For many high school students, living on a college campus is an abstract, and somewhat intimidating, concept.
Counselors, teachers, and parents can try to give a preview, but for some students to feel college ready, they need to experience campus life first-hand before they are actually college freshmen.
Increasingly, summer college programs for high school students are providing that opportunity.
“The more comfortable students are and the more they feel like they belong on a college campus, the better everything goes,” says Elisabeth Barnett, a senior research associate at the Community College Research Center at Columbia University. Studies have shown a sense of belonging and competency contributes to student persistence and completion in college.
With partnerships between colleges and high schools through growing dual enrollment programs,transition courses, and P-20 councils, there is an increased effort to get students early exposure to college life, says Barnett. More colleges are reaching out to high school students because so many are entering academically underprepared and they want to help them have a solid foundation before they enroll.
Summer bridge programs to get at-risk students up to speed the summer before their freshman year have been successful, according to evaluations done by Barnett and others.
But colleges offer a range of college programs for rising high school sophomore, juniors, and seniors to give even earlier exposure to college life.
Syracuse University traditionally drew about 100 students for its Summer College for High School Students, but since recently adding two- and three-week courses, such as Sports Management and Introduction to Film, in addition to six-week courses, enrollment has grown to 350, according to Chris Cofer, the director of Summer@Syracuse at Syracuse University.
It’s a competitive application process (about 500 students applied last year; the university is looking for 3.5 GPAs) and costly (the two-week residential program runs $2,000). But Cofer adds that about half of the students attending receive financial aid through the school or foundations to pay a portion or all of the cost.
In addition to the coursework, the college offers campus tours of nearby colleges and workshops on college admission preparation, such as essay writing. Most students are participating the summer before their senior year and the hope is that they return to their classroom confident in their readiness for college, says Cofer.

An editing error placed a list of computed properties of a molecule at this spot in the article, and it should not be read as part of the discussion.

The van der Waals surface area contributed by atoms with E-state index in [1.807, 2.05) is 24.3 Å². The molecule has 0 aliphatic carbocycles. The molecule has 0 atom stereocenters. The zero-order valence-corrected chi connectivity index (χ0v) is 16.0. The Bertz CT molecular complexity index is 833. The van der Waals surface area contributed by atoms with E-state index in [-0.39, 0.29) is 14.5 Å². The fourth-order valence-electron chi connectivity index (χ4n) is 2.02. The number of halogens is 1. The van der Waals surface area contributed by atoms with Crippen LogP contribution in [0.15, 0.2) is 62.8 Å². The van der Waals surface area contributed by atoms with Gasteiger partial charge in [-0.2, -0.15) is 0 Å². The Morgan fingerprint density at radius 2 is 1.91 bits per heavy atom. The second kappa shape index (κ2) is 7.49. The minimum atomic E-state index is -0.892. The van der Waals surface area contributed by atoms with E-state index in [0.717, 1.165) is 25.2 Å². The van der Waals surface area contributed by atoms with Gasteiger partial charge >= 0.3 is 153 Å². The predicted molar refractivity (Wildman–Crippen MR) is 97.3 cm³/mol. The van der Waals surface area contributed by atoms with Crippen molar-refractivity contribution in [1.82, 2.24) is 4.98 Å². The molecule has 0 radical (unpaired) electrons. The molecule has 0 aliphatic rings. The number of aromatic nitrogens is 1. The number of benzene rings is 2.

“It’s a personal growth experience for young students,” he says. “They become independent and become self advocates.”
It can also be a chance to try out different areas of study before committing to a major. Cofer says some students say it is the most intensive experience they have ever had and it confirms what they want to do or what they now know they don’t want to do. “Both are equally valuable,” says Cofer.
The University of South Florida began offering pre-college programs for high school students three years ago with the aim of helping students get a better sense of career options so they could be less likely to change their majors once enrolled.
Kathy Barnes, the assistant director of business development and program management at the university, says the science, technology, engineering, and math programs, are among the most popular of the eight, one-week sessions offered.
The first summer, 85 students enrolled and this year attendance was up to 150 for the programs, which cost about $1,200 for a residential week and scholarships are available.
Students learn how to interact with faculty, find out about research opportunities, and receive career counseling. In the future, USF hopes to expand to offer sessions over spring break.
“This is the first time away from home for many, they stay in the residence halls and you can see how they start to blossom,” says Barnes. “We are excited about the direction of the program and how it brings in students.”
In addition to financial aid, some universities, as the Massachusetts Institute of Technology, offer free programs to low-income students to address the concern that disadvantaged students can fall behind in the summer without access to the same enrichment activities.
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